Publishers Weekly recently gave LeeAnn Brook’s debut art book, Points of Inspiration: An Artist’s Journey with Painting and Photography, a starred review, calling it “magnificent.” The author, who has been a graphic designer for more than 40 years, admits the self-publishing process is not without its challenges, noting the difficulties she had finding a self-publishing guidebook with start-to-finish, step-by-step instructions. “Many [books] say that they do’” she says, “but I found gaps in most all of them, and wound up combining information that I gleaned from about three.”

Brook considers herself fortunate not to have encountered any major problems during process, and credits her experience in book design and production for her success. And even though the costs of self-publishing Points of Inspiration were high, she says that “in the end, it was worth it.”

We asked Brook to give us some self-publishing tips for aspiring indie authors.

Hire an Experienced Designer

“They say ‘You can't judge a book by its cover’ but when it comes to making a choice in purchasing a book, the cover greatly influences the buying decision. Graphic designers who are well-versed in book design can help make your book stand out from the crowd. An experienced designer is well-versed in preparing photos and pages properly for a printer, and if done correctly, can save you money in revisions at the printer. Check references and see samples of published work."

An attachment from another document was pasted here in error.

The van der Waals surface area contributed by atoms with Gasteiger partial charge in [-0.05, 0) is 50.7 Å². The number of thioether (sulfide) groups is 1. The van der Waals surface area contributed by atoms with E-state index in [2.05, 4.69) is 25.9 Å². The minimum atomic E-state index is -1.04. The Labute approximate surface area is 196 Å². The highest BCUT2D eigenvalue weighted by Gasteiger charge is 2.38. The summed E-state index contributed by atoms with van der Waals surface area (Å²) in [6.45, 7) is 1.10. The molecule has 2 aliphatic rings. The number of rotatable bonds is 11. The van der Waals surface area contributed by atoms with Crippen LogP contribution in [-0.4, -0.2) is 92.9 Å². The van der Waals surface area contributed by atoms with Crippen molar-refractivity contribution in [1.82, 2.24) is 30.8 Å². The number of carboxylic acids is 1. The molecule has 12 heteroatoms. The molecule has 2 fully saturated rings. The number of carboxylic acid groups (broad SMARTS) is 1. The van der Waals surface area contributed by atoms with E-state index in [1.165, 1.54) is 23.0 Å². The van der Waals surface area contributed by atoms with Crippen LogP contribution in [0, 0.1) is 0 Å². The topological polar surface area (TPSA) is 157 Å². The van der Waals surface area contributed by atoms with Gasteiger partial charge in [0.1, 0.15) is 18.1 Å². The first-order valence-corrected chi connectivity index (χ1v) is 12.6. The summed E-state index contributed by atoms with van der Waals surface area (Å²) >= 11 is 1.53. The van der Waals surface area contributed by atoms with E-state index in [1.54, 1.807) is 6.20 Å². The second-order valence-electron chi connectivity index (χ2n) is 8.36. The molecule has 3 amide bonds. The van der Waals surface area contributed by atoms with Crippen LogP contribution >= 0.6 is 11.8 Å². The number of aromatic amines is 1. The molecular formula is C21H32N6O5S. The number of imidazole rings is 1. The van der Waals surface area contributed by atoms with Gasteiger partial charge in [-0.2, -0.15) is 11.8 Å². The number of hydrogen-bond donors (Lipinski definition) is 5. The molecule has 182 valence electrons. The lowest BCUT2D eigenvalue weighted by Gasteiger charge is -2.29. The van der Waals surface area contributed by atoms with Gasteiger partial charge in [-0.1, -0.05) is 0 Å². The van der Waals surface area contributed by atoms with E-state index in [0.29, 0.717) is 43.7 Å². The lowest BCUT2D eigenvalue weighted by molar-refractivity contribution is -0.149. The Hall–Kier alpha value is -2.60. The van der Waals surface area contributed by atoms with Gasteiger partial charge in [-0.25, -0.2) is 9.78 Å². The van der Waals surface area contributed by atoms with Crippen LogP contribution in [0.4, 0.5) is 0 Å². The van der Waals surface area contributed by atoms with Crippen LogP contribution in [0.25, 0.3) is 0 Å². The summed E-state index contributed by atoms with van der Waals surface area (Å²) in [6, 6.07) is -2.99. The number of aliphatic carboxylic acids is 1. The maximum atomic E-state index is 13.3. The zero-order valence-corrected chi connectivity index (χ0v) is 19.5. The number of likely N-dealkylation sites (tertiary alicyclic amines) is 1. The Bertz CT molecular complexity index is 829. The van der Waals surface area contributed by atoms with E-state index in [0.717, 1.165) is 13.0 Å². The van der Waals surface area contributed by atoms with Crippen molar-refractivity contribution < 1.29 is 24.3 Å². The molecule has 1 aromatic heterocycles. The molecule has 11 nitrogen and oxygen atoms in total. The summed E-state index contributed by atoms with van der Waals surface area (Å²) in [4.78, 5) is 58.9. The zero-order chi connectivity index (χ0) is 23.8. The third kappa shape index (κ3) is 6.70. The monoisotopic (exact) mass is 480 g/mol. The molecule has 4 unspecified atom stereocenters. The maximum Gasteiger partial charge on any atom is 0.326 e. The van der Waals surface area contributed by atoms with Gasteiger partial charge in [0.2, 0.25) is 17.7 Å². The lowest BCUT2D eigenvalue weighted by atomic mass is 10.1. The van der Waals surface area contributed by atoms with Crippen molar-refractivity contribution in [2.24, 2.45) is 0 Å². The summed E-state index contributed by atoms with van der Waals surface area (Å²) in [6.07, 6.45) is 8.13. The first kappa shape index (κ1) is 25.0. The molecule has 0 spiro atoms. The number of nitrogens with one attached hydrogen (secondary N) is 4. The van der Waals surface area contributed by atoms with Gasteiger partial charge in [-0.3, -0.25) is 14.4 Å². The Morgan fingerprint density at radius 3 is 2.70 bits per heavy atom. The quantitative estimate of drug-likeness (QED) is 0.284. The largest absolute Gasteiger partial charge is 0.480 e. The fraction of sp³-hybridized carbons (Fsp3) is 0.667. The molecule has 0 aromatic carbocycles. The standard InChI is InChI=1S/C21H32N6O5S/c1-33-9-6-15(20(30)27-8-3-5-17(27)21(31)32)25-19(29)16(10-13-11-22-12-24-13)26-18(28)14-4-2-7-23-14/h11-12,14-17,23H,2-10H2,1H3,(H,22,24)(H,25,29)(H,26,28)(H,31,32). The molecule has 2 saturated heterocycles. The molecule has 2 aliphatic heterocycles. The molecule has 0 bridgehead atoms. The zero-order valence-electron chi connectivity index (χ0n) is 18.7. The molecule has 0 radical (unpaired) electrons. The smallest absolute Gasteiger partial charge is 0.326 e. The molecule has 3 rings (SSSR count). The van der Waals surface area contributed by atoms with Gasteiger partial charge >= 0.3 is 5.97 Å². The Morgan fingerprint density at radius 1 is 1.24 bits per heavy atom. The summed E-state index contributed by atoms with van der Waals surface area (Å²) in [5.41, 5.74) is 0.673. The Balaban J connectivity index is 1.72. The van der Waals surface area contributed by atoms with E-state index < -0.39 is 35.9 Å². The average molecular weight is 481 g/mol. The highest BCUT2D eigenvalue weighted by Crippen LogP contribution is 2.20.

Hire an Experienced Editor and Proofreader

“Experienced doesn't mean your aunt who’s an excellent English teacher, but rather someone who edits and proofreads copy for a living. Again, make sure to check references and see examples of their published work. I found that in writing my book, I was often too close to the subject and needed an outside perspective from a professional who had a command of the language. My editor helped my writing flow and also caught some critical typos in the proofing stage.”

Take Emotion out of the Equation

“It's easy to get blinded when you are in love with your product. Rather, be impartial and honestly measure the financial feasibility of your book before you start down the road of wanting to self-publish. Look at the costs first and make sure that you can make a profit after selling it to bookstores. Ideally you should be able to set your retail price at a minimum of four times the cost, allowing for the wholesale/retail markup. And don't forget about marketing costs, fulfillment and storage fees, shipping, travel, etc.“